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Women of Gaming



“No way, you play games?”

A comment I’m sure a lot of the readers are used to. Not intentionally offensive or sexist. I guess it’s the initial surprise that punctuates that statement, but it can’t be helped. What can be helped is the comment that follows:

“So you’re a girl gamer then?”

Well yes and no, I am a woman who games, but I am a ‘gamer’ not a ‘girl gamer’. The status ‘girl gamer’ opens a huge can of worms, not only is it patronising, but also the idealistic imagery that follows a girl gamer is far from the truth. We’re not all size six, bright eyed, bushy tailed, sexy bimbos who play games. We are gamers, normal people with a passion for gaming.

Recent studies from the association for UK interactive entertainment (UKIE) reveals that 57% of women say they feel they play games more now than they did five years ago. The same study reveals that this year 41% of gamers are female, and this has been the average for 5 years. 83% of female gamers still agree that there should be more women getting involved in the new gaming generation. Yet the games industry still markets to men. The biggest culprits to overly sexualise women in their games are titles such as Tekken, with theirsister tag team Anna and Nina Williams, Street fighter’s Chun-Li or any female character on WoW (even the orcs!). They are all scantily clad, with particular exaggeration on their curves.

Now that more women also work within the games industry, we are seeing that female characters are becoming less sexualised, for example a recent UKIE study suggests that sexualisation of female protagonists in games has declined. Between 1990 and 2005 an estimated 571 titles have reduced the sexualisation of their female characters. This could be a direct result of more women having a say in what these characters look like, which is becoming more frequent than ever, now that it’s that much easier for women to break into the games industry.

Hannah Watts, a member of the developing team for Coatsink explained when promoting the company’s recent release SHU at London Comicon that “It’s not all that bad, I’ve enjoyed my career for the most part, except for obviously the few sly comments you get here and there.”

Unlike in films, there are still very few women that we can idolise and look up to, the most idealistic that comes to mind is Lara Croft, and even she had been overtly sexualised in her past, appearing in skimpy outfits and having ridiculously large, gravity defying breasts.

Feminist Laura Mulvey, came up with the idea of the ‘Male Gaze’ which is described as ‘when the audience is put into the perspective of a heterosexual man, a scene may focus on the curves of a woman’s body, putting the viewer into the eyes of a male’. With the game industry itself being so male dominated and the majority of developers being men, women in games are always going to have somewhat of a focus on their curves and flesh, in order to appeal to the male gaze. This cannot be helped if the majority input of game production is male opinion.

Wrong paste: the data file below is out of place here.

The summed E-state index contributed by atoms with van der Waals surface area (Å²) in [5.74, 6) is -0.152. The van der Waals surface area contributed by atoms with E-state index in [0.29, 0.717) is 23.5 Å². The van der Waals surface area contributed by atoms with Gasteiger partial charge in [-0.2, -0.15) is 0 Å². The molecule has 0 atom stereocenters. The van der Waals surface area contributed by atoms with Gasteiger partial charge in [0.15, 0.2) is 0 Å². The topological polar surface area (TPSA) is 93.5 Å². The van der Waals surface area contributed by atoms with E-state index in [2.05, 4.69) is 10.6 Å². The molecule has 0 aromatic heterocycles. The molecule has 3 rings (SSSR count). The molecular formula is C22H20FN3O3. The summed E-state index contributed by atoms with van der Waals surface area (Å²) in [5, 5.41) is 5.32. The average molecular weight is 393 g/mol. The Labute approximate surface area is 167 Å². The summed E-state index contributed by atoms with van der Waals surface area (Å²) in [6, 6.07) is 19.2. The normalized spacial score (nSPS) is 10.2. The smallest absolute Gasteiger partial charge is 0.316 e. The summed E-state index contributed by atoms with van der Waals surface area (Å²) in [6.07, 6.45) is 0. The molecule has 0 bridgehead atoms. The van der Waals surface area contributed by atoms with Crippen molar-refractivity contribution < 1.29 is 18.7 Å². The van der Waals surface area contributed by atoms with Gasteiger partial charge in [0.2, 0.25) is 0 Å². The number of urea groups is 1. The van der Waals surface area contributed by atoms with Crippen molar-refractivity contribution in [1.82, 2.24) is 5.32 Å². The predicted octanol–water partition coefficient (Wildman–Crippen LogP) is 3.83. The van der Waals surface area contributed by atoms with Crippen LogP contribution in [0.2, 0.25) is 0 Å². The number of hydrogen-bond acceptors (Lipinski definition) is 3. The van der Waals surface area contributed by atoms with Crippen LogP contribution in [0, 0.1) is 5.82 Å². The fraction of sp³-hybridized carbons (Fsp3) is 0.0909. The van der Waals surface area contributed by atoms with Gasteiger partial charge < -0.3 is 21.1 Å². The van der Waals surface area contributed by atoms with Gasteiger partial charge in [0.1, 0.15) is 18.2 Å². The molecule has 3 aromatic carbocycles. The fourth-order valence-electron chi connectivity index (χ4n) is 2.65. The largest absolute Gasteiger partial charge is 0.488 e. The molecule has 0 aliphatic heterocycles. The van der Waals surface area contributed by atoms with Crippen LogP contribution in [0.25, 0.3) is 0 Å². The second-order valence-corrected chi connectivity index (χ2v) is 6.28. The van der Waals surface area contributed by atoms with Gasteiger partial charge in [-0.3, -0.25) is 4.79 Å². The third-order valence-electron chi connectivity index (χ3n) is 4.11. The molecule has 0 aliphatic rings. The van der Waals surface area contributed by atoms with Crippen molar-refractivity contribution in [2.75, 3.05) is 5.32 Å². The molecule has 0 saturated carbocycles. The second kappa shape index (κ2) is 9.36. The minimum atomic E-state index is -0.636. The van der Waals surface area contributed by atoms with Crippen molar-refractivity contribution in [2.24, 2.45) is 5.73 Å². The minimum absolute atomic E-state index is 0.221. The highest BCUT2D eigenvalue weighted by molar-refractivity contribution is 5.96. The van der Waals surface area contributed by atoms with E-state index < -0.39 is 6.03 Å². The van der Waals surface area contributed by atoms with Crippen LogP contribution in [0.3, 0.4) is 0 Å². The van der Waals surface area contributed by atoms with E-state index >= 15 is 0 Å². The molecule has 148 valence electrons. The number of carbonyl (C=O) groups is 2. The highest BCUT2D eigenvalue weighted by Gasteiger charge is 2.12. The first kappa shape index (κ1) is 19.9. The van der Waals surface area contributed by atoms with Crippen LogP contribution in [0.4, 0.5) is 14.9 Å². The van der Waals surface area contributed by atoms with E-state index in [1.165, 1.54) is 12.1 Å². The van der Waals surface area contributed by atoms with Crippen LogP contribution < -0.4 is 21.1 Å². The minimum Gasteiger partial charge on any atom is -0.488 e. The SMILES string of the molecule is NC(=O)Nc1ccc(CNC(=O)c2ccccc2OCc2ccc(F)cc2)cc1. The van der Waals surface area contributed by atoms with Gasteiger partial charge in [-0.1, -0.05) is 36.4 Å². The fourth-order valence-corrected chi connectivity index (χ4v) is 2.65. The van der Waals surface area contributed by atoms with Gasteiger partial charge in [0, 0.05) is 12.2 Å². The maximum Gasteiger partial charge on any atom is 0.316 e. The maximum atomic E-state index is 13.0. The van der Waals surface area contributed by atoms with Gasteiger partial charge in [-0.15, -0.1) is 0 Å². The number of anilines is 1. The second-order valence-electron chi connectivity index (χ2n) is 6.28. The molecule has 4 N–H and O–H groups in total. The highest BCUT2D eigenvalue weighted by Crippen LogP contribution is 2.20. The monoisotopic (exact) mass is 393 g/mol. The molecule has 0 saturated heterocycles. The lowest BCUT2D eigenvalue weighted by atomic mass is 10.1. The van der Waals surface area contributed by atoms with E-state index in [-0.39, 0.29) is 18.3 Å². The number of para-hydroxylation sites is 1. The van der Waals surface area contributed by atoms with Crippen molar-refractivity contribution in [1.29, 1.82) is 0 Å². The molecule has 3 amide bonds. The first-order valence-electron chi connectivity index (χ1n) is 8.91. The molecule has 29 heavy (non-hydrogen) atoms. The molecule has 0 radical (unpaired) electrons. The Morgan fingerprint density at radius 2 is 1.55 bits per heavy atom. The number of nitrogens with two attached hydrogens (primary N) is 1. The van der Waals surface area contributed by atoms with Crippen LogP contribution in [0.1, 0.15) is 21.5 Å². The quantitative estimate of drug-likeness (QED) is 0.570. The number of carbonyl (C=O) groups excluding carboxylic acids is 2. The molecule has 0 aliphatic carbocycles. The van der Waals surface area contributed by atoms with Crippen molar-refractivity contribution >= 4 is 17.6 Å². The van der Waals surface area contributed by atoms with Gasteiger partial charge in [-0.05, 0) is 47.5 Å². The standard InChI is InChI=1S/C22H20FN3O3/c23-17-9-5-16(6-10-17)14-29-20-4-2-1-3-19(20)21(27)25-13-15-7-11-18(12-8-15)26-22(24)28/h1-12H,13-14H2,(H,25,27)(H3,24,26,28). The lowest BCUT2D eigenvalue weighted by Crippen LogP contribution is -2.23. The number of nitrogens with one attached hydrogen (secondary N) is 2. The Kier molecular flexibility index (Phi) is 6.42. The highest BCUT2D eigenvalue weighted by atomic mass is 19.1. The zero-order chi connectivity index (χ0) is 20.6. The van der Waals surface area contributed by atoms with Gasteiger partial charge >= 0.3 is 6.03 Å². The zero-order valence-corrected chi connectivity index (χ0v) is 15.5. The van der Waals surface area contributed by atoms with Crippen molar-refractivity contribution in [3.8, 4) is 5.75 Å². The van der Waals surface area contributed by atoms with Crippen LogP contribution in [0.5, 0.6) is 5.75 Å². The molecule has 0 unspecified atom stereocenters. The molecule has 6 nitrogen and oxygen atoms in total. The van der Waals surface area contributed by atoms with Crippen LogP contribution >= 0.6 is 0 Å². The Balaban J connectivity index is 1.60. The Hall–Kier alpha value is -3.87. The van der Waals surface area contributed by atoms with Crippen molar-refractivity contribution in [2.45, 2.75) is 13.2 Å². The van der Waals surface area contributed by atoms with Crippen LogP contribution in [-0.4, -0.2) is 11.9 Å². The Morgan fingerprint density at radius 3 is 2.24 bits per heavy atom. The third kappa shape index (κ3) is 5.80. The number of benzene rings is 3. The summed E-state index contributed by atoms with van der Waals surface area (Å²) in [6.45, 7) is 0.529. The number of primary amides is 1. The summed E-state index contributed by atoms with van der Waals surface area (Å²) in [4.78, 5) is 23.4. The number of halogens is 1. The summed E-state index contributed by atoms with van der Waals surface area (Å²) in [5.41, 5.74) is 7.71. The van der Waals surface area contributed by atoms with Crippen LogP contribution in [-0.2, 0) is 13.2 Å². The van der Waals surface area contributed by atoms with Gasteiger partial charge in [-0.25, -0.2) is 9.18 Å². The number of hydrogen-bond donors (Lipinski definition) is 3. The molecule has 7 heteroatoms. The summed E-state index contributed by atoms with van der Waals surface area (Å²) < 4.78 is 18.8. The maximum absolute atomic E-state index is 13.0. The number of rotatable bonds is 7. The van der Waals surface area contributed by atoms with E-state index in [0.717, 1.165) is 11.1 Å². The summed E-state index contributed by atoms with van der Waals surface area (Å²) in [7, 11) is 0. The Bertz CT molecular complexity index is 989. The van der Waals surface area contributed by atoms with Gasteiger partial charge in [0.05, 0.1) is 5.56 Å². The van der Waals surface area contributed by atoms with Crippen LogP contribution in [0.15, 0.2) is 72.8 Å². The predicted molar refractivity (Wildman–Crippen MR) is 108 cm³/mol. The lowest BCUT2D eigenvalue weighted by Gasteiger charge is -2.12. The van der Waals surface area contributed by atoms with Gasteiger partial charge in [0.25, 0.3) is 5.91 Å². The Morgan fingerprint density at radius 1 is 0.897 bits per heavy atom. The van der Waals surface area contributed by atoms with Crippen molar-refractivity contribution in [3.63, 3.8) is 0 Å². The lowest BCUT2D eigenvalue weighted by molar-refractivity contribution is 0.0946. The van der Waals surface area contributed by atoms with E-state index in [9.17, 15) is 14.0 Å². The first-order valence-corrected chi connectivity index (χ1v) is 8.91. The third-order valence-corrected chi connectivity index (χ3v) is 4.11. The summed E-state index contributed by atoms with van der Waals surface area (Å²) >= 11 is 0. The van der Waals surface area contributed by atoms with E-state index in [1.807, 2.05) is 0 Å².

Due to Crofts recent physical improvements (and breast reduction), we can argue that we are growing as a society, and games companies are sexualising female characters less than they would have previously.

As Paul Tassi explained in a review “In Rise of the Tomb Raider, pretty much all remnants of the past objectification of Lara have been banished. Out of about ten different outfits I unlocked for Croft over the course of the game, only one was her classic tank top (which manages to be less revealing than ever), and the vast majority of choices were bulky jackets that were more than weather appropriate given that the game mostly takes place in Siberia.”

Seemingly pleased to see improvements of sexualisation, but we still have so much further to go in her representation as he continued.

“There was progress made in the last game, the original reboot that had a teenaged Lara wearing pants and let her keep her athletic build, but shrunk her chest down a few cup sizes from past instalments. And yet, most of the game did have her soaking wet in a tank top, and put her in situations where the camera seemed trained on her rear end.”

We are now living in a society where everyone is believed to have equal rights and women are treated as entire equals to men. Women can vote and earn the same as men in the work place, men can be stay-at-home parents, or find a career in hairdressing or a nursing. So why not make the littlest change and eliminate the status ‘girl gamer’. We should all unite under our common interest in gaming and not differentiate due to gender.

Jen Legay, leader of the very successful female gaming community: The Sisters of the Brotherhood which is on both the PC gaming software Steam and now Facebook hit the nail on the head when she shared with us “Times have changed but we still have a long way to go and I hope to see this change in my lifetime, but I think it’ll always be an up-hill battle, that we will always have to be aware of and go forward on.”

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